Do mobile operators have the ability to 'disrupt'?

Bharti Airtel's global CIO gave a fairly rousing keynote speech at TM Forum Live in Nice, France last week. Gently castigating the industry for failing to come up with some of the most inventive developments in recent years--from Facebook through to Instagram and other services that make good use of telecoms networks--Harmeen Mehta tried to incentivise mobile operators to become the "disruptors" in the developing world.

"We are actually living in the digital age," Mehta said. "Owning assets is not important," she added, noting that Uber does not own any cars but is the biggest taxi company in the world; Alibaba does not own any inventory and is the biggest retailer in the world; and Airbnb does not own any property yet is on track to becoming the world's largest hotelier.

Using India and Nigeria as two examples, Mehta said mobile operators now have a very good opportunity to make a difference in markets that are not only "mobile first" but also "mobile only". In such markets, smartphone and internet growth is still in the high double digits, compared with single-digit growth in more developed economies.

The question is, are mobile operators up to the job? Can they be the disruptors in new and exciting markets, where some people's first internet experience is on a mobile phone and where the opportunity to connect the unconnected presents boundless possibilities to build an entirely new customer experience?

Even Bharti Airtel's Mehta extolled a service that frankly sounded little different from what is already very prevalent in European markets. The company's myPlan, cited by Mehta as something that would simplify the lives of users, hardly seems to count as "disruptive", although it certainly provides a flexible way of putting together a plan including voice minutes, texts and data allowances.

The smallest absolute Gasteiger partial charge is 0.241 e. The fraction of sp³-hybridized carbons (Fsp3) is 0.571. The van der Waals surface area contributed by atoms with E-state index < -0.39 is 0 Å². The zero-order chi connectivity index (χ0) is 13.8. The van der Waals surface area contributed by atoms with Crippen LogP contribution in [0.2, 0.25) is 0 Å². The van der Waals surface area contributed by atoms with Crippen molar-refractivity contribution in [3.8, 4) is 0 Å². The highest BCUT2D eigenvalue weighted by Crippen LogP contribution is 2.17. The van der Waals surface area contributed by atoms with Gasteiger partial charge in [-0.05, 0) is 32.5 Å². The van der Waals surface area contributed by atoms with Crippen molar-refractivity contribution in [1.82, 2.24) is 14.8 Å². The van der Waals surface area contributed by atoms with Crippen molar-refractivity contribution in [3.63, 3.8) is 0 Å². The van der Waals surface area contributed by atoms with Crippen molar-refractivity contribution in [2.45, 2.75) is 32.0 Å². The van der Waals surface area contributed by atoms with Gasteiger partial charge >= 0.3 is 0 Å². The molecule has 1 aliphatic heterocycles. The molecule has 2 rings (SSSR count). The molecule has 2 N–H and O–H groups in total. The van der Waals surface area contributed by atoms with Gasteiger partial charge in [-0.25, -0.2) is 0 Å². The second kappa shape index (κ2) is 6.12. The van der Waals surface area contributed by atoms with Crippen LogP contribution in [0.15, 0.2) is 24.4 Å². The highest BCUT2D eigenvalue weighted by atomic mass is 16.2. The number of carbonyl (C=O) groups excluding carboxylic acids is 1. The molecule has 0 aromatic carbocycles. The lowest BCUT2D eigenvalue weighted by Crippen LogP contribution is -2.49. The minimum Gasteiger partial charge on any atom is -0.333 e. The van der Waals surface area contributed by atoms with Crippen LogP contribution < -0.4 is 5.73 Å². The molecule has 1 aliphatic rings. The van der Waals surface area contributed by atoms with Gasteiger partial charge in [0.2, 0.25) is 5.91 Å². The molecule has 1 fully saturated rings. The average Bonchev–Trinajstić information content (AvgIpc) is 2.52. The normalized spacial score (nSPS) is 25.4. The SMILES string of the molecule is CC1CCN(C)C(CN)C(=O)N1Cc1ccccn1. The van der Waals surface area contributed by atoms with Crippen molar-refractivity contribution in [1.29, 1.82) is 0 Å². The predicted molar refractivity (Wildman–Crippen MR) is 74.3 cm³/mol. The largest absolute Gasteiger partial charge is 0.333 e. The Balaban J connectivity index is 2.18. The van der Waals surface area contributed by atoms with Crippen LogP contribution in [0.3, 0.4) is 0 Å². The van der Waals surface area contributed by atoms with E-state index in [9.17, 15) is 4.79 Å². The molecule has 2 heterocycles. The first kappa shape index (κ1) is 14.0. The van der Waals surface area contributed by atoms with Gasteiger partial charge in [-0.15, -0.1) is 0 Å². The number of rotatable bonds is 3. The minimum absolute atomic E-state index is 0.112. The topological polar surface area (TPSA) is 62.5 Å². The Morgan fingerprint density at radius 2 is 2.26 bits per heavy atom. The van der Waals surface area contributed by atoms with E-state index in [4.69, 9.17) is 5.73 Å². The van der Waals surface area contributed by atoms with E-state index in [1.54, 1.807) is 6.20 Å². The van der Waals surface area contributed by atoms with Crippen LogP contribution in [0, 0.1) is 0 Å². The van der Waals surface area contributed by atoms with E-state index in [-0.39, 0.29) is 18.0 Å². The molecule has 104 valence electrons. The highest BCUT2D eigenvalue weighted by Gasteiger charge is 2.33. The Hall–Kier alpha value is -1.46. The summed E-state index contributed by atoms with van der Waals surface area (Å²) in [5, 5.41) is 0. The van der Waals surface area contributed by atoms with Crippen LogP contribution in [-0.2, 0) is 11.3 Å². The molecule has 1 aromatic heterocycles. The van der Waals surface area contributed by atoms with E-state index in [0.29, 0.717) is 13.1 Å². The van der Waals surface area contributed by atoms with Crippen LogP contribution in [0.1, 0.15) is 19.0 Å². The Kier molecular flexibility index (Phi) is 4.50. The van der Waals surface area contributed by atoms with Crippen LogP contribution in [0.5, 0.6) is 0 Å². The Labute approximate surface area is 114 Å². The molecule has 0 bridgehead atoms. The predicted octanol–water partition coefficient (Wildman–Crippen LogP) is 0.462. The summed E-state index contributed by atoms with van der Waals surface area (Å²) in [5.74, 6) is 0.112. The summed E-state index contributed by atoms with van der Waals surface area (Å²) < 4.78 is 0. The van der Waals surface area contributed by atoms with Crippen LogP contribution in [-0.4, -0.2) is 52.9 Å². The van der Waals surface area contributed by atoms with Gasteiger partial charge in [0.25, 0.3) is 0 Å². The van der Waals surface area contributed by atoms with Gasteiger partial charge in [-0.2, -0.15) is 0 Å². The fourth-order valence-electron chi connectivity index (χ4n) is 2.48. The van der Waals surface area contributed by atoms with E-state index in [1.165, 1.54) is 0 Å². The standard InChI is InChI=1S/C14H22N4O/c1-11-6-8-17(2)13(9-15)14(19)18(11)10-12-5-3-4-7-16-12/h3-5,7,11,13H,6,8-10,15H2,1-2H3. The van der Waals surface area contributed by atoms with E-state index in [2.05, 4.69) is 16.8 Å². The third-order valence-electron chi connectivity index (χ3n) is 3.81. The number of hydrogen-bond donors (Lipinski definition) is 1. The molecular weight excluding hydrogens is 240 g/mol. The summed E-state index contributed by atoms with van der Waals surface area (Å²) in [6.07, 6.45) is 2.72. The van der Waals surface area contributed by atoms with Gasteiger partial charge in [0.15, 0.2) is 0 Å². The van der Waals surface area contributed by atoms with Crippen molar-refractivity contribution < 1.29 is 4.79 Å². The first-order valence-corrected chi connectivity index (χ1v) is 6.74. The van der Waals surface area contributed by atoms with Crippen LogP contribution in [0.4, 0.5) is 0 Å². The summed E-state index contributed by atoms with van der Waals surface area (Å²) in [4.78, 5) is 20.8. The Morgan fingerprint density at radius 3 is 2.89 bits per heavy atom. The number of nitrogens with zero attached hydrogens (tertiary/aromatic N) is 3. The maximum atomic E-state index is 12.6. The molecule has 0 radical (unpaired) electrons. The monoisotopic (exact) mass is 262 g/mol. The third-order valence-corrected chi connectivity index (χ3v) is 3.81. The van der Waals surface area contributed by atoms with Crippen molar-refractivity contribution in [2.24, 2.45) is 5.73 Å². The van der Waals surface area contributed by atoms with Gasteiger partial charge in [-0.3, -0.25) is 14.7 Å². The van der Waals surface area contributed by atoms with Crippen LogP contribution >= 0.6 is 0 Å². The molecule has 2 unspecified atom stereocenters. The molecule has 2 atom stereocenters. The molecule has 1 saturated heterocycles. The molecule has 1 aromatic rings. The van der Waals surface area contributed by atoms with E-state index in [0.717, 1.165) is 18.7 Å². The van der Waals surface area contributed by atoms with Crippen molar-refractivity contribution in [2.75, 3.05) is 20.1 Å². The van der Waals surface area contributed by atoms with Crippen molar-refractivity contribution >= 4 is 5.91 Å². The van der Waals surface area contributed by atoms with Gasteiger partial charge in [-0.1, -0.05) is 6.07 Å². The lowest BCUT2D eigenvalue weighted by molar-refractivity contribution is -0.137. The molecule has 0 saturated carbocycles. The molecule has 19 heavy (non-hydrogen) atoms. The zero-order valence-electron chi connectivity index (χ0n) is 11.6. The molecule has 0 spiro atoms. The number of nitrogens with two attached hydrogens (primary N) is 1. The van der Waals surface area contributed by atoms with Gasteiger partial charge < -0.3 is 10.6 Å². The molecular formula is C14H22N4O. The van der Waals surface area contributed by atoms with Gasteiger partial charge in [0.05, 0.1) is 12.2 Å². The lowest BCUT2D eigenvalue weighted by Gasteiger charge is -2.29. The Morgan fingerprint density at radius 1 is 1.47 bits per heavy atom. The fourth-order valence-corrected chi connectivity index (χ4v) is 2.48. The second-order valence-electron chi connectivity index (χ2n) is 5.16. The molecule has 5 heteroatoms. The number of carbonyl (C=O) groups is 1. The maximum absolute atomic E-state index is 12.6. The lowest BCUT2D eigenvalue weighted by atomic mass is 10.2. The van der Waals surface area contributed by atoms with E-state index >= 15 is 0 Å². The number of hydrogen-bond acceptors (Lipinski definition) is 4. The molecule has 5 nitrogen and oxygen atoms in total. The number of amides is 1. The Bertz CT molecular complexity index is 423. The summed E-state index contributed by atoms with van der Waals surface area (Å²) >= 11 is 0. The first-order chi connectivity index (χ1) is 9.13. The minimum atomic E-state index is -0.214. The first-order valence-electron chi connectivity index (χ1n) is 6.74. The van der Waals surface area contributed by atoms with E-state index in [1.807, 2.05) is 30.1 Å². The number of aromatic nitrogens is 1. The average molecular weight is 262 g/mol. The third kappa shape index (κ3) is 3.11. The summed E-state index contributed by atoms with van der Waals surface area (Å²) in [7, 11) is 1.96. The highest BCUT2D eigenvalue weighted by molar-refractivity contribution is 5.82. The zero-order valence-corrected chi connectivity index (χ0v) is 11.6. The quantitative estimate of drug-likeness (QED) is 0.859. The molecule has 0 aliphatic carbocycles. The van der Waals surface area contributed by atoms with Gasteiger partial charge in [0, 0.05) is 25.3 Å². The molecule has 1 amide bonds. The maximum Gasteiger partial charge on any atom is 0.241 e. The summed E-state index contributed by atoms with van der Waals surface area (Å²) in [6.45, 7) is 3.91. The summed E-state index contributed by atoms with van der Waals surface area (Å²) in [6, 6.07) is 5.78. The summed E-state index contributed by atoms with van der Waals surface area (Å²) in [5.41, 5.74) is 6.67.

It all comes down to speed and agility. Operators are still in the process of transforming their systems to allow them to implement change, launch and monetise new services, and better manage customer service. Let's face it: customer service provided by operators is still woeful in many markets. Changes to service offerings also still take place at a glacial pace, or operators try to confuse customers with a vast array of bewildering and complex pricing options that would put off the keenest smartphone user.

The fast-moving nature of the internet and OTT worlds means that it is still hard to keep up. If operators want to become a more disruptive influence, it requires them to adopt an attitude to possible failure that is more typical of a start-up, as Mehta said. "Fear of failure stops innovation," she added. "We have to change our mindset and our culture."--Anne

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